2. The second theory proceeds from the fact that, under Jewish law, the fetus is not a nefesh, that is, a full-fledged legal person who enjoys equal status with all other members of the community. Under this theory, an abortion is permissible precisely because its mother enjoys a higher legal and moral status. Halakhic authorities who adhere to this theory concerning the fetus and abortion – and this includes some Orthodox rabbis as well as most liberal rabbis – will likely be prepared to approve of abortion in a wider range of cases than those (primarily Orthodox) rabbis who favor theory #1.
With respect to your question, rabbis who support both theories have said “yes” to the procedure of fetal reduction.
a. The late Rabbi Shlomo Zalman Auerbach (d. 1995) is reported to have permitted fetal reduction in at least two cases (quadruplets and sextuplets) where the physicians judged that not all of the embryos would survive birth. Rabbi Auerbach based his permit upon the doctrine of the “pursuer”: since the embryos posed a mortal danger to each other, selective reduction was permissible in order to save some of them (A. S. Avraham, Sefer Nishmat Avraham, vol. 5 , p. 234).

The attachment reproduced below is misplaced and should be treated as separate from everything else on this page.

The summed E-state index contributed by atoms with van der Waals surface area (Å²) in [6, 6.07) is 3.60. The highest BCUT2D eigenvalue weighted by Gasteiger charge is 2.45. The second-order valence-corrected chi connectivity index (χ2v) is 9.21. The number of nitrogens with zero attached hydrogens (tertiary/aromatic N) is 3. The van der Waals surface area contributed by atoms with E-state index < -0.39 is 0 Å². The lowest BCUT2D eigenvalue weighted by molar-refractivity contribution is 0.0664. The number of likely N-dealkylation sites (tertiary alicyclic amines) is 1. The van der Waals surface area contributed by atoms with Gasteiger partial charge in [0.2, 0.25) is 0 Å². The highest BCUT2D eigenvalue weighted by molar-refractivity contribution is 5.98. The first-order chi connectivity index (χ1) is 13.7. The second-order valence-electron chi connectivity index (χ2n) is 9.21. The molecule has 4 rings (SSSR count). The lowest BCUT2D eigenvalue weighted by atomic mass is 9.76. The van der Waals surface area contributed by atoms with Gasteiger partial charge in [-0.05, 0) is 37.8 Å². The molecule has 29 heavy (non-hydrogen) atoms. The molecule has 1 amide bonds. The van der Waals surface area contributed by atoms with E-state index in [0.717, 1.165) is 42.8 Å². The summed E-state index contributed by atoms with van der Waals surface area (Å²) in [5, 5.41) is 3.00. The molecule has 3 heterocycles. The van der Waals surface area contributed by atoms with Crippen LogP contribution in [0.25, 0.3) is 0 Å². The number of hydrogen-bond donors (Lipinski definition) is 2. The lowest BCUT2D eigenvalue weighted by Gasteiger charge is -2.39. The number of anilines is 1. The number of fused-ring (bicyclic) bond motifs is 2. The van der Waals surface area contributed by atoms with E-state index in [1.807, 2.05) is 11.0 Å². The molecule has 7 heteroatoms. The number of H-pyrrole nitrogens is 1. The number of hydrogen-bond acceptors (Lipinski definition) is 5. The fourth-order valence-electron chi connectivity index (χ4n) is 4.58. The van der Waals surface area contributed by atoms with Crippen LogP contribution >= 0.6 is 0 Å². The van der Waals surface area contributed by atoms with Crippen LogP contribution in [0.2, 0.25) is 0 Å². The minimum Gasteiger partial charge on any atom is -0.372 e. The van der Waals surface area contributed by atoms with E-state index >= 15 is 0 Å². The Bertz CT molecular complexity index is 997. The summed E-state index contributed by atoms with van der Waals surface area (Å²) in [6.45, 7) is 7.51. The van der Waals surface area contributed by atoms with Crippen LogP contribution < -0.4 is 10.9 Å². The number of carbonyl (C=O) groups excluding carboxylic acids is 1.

b. The late Rabbi Haim David Halevy (d. 1998), the chief Sefardic rabbi of Tel Aviv-Yafo, permitted fetal reduction on the grounds that the fetus is not a nefesh: the destruction of the fetus is not considered “murder” in Jewish law, so that abortion and fetal reduction are permissible for sufficient cause, even if that cause does not amount to mortal danger (Sefer Assya, vol. 47-48, 1989).